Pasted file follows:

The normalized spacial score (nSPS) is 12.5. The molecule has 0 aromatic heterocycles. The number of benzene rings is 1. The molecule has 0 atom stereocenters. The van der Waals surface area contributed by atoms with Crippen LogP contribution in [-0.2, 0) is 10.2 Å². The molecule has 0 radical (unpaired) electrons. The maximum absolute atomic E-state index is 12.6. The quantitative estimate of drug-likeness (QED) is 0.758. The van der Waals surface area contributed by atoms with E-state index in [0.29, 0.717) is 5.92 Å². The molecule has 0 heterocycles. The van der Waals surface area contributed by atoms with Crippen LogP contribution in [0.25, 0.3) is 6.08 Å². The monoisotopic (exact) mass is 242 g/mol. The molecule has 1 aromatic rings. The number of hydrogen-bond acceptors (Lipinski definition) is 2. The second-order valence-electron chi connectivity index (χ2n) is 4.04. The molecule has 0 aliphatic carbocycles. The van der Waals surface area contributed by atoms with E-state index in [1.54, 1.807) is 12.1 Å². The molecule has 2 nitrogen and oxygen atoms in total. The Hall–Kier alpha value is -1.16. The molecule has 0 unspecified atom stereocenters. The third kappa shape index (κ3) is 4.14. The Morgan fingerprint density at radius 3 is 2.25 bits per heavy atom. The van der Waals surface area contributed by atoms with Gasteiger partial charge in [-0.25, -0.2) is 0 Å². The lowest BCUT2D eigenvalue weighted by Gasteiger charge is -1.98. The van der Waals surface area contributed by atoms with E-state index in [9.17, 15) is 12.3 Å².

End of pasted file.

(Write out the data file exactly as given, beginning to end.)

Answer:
The normalized spacial score (nSPS) is 12.5. The molecule has 0 aromatic heterocycles. The number of benzene rings is 1. The molecule has 0 atom stereocenters. The van der Waals surface area contributed by atoms with Crippen LogP contribution in [-0.2, 0) is 10.2 Å². The molecule has 0 radical (unpaired) electrons. The maximum absolute atomic E-state index is 12.6. The quantitative estimate of drug-likeness (QED) is 0.758. The van der Waals surface area contributed by atoms with E-state index in [0.29, 0.717) is 5.92 Å². The molecule has 0 heterocycles. The van der Waals surface area contributed by atoms with Crippen LogP contribution in [0.25, 0.3) is 6.08 Å². The monoisotopic (exact) mass is 242 g/mol. The molecule has 1 aromatic rings. The number of hydrogen-bond acceptors (Lipinski definition) is 2. The second-order valence-electron chi connectivity index (χ2n) is 4.04. The molecule has 0 aliphatic carbocycles. The van der Waals surface area contributed by atoms with E-state index in [1.54, 1.807) is 12.1 Å². The molecule has 2 nitrogen and oxygen atoms in total. The Hall–Kier alpha value is -1.16. The molecule has 0 unspecified atom stereocenters. The third kappa shape index (κ3) is 4.14. The Morgan fingerprint density at radius 3 is 2.25 bits per heavy atom. The van der Waals surface area contributed by atoms with Gasteiger partial charge in [-0.25, -0.2) is 0 Å². The lowest BCUT2D eigenvalue weighted by Gasteiger charge is -1.98. The van der Waals surface area contributed by atoms with E-state index in [9.17, 15) is 12.3 Å².